Gary Bettman (Michael Nagle/Bloomberg)
A high-ranking NFL official publicly acknowledged the link between football injuries and neurogenerative brain disease for the first time. What does that mean for the NHL and the concussion lawsuit?
It was a short, simple sentence, but it rocked the world of pro football Monday. As ESPN senior writer Steve Fainaru reports, during a concussion roundtable convened by the U.S. House of Representatives' Committee on Energy & Commerce, NFL senior vice-president of health and safety Jeff Miller was asked whether there is a link between brain trauma sustained playing football and neurodegenerative diseases such as chronic traumatic encephalopathy (CTE).
Miller's response: "The answer to that question is certainly yes."
According to Fainaru, Miller's response was rooted in his assessment of findings from Dr. Ann McKee, a neuropathologist from Boston University. She has diagnosed CTE in the brains of 176 people, including 90 of 94 former NFL players tested.
The statement from Miller was significant because it marked the first time an NFL official admitted the link between brain trauma and football. For years, the NFL had avoided taking a stance and preferred to let the medical community decide. As recently as Super Bowl week less than two months ago, Dr. Mitch Berger, who leads the league subcommittee on long-term brain injury, claimed there was still no established link between football and CTE. So it was quite the about-face for Miller to back Dr. McKee's findings publicly.
Not surprisingly, Miller's comments have already impacted the settlement between the league and the thousands of players who sued the NFL for allegedly concealing the link between football and brain disease. As Fainaru reports:
Hours after Miller's comments, a lawyer representing seven former players objecting to the proposed settlement of the concussion lawsuit against the NFL sent a letter to the Third Circuit Court of Appeals. The letter argued that Miller's acknowledgement of a link and of McKee's work reflects a "stark turn" from the league's position, underscoring the objectors' argument that CTE was not adequately addressed in the settlement. Attorney Steven Molo wrote that Miller's comments "directly contradict" the NFL's position in the case.
The settlement is on hold while the Third Circuit Court of Appeals considers the objections.
So why are you reading these words on The Hockey News website? You know what question comes next. How and will Miller's comments impact the NHL concussion lawsuit?
The plaintiffs claim is summarized as follows:
The plaintiffs generally allege that the NHL failed to warn its players of the short and long-term effects of repeated concussions and head trauma, failed to adequately care for its players after they received such injuries, and promoted and glorified unreasonable and unnecessary violence leading to head trauma. Plaintiffs allege these actions and inactions by the NHL resulted in players suffering from, or increased the risk of contracting, serious brain diseases such as Alzheimer’s, dementia, and Parkinson’s, and accelerated the speed and severity of players’ post-retirement mental decline.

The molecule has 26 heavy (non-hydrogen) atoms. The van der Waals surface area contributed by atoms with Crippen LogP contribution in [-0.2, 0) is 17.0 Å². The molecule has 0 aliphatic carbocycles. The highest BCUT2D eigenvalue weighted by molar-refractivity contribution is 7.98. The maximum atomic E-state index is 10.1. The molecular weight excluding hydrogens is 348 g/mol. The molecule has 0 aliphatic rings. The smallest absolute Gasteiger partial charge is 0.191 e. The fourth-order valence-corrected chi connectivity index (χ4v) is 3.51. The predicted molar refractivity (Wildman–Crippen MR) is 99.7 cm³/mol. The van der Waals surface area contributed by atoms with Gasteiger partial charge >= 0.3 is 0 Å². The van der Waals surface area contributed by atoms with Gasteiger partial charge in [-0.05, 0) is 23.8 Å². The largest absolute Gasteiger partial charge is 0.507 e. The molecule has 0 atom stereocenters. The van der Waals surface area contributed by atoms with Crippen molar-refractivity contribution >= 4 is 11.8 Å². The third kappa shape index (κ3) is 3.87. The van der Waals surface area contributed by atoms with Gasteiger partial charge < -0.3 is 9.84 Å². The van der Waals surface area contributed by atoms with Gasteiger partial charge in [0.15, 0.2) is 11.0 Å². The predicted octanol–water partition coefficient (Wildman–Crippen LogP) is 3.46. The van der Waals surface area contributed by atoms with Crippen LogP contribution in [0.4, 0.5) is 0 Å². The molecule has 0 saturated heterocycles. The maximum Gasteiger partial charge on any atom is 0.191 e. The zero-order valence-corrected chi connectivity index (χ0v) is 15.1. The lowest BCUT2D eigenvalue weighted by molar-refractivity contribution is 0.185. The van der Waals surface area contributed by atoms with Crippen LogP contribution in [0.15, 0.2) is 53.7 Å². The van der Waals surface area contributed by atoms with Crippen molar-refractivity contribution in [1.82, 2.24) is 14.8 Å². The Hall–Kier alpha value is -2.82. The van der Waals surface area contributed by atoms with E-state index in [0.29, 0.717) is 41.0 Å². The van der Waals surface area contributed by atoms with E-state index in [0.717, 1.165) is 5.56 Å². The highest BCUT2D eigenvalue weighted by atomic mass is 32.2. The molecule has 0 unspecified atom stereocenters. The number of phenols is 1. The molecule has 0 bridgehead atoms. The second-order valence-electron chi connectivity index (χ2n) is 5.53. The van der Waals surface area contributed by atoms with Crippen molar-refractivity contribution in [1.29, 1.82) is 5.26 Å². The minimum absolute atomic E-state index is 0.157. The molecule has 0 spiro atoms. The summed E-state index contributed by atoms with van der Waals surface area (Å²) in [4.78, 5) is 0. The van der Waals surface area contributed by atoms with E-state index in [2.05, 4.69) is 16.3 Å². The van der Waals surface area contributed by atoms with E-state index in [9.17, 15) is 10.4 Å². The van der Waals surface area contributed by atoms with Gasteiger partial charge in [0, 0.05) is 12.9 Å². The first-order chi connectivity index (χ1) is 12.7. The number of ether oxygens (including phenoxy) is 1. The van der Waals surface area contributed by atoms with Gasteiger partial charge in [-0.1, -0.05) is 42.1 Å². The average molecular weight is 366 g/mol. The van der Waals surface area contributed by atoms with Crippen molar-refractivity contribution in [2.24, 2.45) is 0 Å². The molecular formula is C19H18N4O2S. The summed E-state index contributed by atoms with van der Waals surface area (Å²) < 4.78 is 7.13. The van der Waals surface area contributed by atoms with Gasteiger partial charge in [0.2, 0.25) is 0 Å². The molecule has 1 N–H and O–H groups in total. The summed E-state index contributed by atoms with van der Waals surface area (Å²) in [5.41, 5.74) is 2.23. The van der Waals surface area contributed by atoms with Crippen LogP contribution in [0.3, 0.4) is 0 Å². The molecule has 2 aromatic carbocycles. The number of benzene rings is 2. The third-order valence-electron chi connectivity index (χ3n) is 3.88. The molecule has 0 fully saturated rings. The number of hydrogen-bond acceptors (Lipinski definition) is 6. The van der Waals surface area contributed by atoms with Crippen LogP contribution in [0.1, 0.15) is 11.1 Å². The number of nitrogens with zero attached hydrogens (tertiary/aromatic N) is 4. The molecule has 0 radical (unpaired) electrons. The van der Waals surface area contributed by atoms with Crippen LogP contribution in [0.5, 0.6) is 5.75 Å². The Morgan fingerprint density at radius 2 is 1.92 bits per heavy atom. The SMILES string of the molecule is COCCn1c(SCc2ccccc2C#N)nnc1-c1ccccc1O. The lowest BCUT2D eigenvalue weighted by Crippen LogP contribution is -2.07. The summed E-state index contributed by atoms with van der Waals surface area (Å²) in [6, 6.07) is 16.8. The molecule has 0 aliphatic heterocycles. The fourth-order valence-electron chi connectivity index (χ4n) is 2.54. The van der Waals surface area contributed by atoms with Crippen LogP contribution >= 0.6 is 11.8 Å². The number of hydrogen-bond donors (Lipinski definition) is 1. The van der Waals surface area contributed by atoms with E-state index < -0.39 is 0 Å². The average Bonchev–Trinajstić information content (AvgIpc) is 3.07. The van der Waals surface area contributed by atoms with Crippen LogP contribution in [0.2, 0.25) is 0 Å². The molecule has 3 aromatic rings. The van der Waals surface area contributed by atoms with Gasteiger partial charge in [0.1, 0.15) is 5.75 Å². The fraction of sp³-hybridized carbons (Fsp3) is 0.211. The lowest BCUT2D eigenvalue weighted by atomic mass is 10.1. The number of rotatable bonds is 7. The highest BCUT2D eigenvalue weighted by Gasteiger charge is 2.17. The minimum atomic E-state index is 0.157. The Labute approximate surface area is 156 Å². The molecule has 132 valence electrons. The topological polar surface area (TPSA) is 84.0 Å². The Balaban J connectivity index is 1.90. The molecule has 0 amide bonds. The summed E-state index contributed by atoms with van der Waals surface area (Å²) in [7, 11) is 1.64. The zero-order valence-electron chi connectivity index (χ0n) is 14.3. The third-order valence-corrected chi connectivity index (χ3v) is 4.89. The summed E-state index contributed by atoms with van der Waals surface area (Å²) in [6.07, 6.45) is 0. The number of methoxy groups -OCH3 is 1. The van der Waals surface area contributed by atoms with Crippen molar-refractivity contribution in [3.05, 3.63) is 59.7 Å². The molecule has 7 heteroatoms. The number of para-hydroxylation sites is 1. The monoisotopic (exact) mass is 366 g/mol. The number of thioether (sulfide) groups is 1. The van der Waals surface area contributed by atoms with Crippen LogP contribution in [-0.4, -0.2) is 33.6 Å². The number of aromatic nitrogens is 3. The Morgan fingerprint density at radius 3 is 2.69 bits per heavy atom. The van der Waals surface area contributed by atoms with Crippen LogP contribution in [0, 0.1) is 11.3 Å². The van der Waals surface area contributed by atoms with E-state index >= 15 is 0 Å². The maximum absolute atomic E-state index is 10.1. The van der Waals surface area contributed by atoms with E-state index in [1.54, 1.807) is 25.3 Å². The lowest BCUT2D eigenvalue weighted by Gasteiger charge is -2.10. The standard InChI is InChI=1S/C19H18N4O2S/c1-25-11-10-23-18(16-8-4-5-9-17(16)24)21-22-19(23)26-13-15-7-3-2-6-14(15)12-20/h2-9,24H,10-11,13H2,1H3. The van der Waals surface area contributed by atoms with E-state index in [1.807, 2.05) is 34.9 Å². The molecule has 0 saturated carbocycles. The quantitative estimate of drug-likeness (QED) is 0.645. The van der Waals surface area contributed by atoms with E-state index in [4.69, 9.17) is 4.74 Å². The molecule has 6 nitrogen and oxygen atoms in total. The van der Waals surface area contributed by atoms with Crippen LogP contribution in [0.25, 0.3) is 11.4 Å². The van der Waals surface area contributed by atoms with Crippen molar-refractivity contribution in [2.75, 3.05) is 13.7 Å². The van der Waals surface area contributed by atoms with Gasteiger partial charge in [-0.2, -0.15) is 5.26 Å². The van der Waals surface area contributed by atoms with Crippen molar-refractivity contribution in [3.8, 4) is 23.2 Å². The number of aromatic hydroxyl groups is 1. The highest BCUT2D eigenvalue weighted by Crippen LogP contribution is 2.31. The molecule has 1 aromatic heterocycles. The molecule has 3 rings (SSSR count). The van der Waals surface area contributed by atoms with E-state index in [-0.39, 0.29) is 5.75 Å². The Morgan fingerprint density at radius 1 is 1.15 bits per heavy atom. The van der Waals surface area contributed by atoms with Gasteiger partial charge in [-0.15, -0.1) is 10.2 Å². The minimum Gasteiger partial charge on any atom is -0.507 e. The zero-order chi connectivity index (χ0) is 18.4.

It's fair to assume NHL commissioner Gary Bettman will face public scrutiny in light of Miller's comments. Bettman, remember, famously stated last spring that there was no concrete link between concussions and CTE:
“From a medical science standpoint, there is no evidence yet that one necessarily leads to the other," he told reporters at the time. "I know there are a lot of theories, but if you ask people who study it, they tell you there is no statistical correlation that can definitively make that conclusion.”
From a public relations standpoint, Bettman will face pressure to backtrack on that stance. If concussions caused by football are proven to correlate with CTE, it's easy and obvious to make the same connection between hockey concussions and CTE. So, sure, Bettman might be wise to amend his position in a hurry.
About that, though. He can safely do so, because the crux of the concussion lawsuit is not about what the NHL knows now – or what the NHL is in the process of learning. It's all about what the NHL already knew. It alleges the NHL failed to warn its players about the dangers of concussions. Whether that can be proven is a question for another day. But anything the NFL says doesn't further implicate wrongdoing on the NHL's part. It makes for ugly PR if the NHL doesn't change its position, but nothing more.
UPDATE, 8:48 p.m. ET: THN.com reached out to the NHL concussion lawsuit plaintiffs for their thoughts on Miller's comments and received the following statement from the plaintiffs' co-lead counsel:
“The time has come for the NHL to do the right thing for its former players and finally admit and warn about the link between repeated head trauma and long-term, neuro-degenerative disorders. While the NFL, after intense public pressure, has finally admitted publicly that there is ‘certainly’ a link, the NHL, to this day, continues to deny that there is any long-term danger associated with suffering repeated concussions and sub-concussive blows, even in the face of compelling medical evidence. The NHL has a duty to protect its players and hockey players of all ages and provide them with factual and accurate information about the long-term consequences of repetitive head injuries. We hope that the NFL’s statements and public acknowledgment of this public health crisis will compel the NHL to follow suit.”
THN.com reached out to the NHL for comment as well but has not received a response as of this time.
Matt Larkin is an associate editor at The Hockey News and a regular contributor to the thn.com Post-To-Post blog. For more great profiles, news and views from the world of hockey, subscribe to The Hockey News magazine. Follow Matt Larkin on Twitter at @THNMattLarkin